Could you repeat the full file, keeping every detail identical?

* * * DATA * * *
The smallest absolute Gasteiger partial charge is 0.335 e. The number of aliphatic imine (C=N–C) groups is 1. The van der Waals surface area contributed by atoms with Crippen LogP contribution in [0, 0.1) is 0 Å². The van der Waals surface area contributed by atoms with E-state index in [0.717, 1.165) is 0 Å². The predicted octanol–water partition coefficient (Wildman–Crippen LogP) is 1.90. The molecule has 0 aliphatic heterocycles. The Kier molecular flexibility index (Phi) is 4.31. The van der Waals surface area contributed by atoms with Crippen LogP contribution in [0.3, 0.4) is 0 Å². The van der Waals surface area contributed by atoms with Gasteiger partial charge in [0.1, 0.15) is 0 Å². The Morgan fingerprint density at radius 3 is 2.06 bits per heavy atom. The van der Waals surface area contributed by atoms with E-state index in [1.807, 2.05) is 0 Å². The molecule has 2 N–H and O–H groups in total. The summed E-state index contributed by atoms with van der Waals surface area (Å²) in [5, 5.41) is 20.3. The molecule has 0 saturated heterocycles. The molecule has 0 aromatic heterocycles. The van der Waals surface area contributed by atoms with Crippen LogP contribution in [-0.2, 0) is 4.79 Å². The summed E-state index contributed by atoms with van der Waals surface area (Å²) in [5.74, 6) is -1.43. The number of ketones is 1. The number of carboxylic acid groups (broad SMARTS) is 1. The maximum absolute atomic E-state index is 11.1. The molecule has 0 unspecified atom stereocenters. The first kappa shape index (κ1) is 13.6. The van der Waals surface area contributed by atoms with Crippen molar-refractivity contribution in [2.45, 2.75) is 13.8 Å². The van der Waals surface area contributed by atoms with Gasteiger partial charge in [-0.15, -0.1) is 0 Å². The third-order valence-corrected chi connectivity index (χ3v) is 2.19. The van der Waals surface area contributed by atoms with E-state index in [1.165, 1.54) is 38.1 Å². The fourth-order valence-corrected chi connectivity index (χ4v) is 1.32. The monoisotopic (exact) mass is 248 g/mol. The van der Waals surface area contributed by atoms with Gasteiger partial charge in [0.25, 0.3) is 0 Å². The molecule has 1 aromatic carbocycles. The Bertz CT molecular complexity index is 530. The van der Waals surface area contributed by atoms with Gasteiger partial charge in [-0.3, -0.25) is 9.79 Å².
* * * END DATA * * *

The smallest absolute Gasteiger partial charge is 0.335 e. The number of aliphatic imine (C=N–C) groups is 1. The van der Waals surface area contributed by atoms with Crippen LogP contribution in [0, 0.1) is 0 Å². The van der Waals surface area contributed by atoms with E-state index in [0.717, 1.165) is 0 Å². The predicted octanol–water partition coefficient (Wildman–Crippen LogP) is 1.90. The molecule has 0 aliphatic heterocycles. The Kier molecular flexibility index (Phi) is 4.31. The van der Waals surface area contributed by atoms with Crippen LogP contribution in [0.3, 0.4) is 0 Å². The van der Waals surface area contributed by atoms with Gasteiger partial charge in [0.1, 0.15) is 0 Å². The Morgan fingerprint density at radius 3 is 2.06 bits per heavy atom. The van der Waals surface area contributed by atoms with E-state index in [1.807, 2.05) is 0 Å². The molecule has 2 N–H and O–H groups in total. The summed E-state index contributed by atoms with van der Waals surface area (Å²) in [5, 5.41) is 20.3. The molecule has 0 saturated heterocycles. The molecule has 0 aromatic heterocycles. The van der Waals surface area contributed by atoms with Crippen LogP contribution in [-0.2, 0) is 4.79 Å². The summed E-state index contributed by atoms with van der Waals surface area (Å²) in [5.74, 6) is -1.43. The number of ketones is 1. The number of carboxylic acid groups (broad SMARTS) is 1. The maximum absolute atomic E-state index is 11.1. The molecule has 0 unspecified atom stereocenters. The first kappa shape index (κ1) is 13.6. The van der Waals surface area contributed by atoms with Crippen molar-refractivity contribution in [2.45, 2.75) is 13.8 Å². The van der Waals surface area contributed by atoms with Gasteiger partial charge in [-0.15, -0.1) is 0 Å². The third-order valence-corrected chi connectivity index (χ3v) is 2.19. The van der Waals surface area contributed by atoms with E-state index in [1.165, 1.54) is 38.1 Å². The fourth-order valence-corrected chi connectivity index (χ4v) is 1.32. The monoisotopic (exact) mass is 248 g/mol. The van der Waals surface area contributed by atoms with Gasteiger partial charge in [0.25, 0.3) is 0 Å². The molecule has 1 aromatic carbocycles. The Bertz CT molecular complexity index is 530. The van der Waals surface area contributed by atoms with Gasteiger partial charge in [-0.3, -0.25) is 9.79 Å².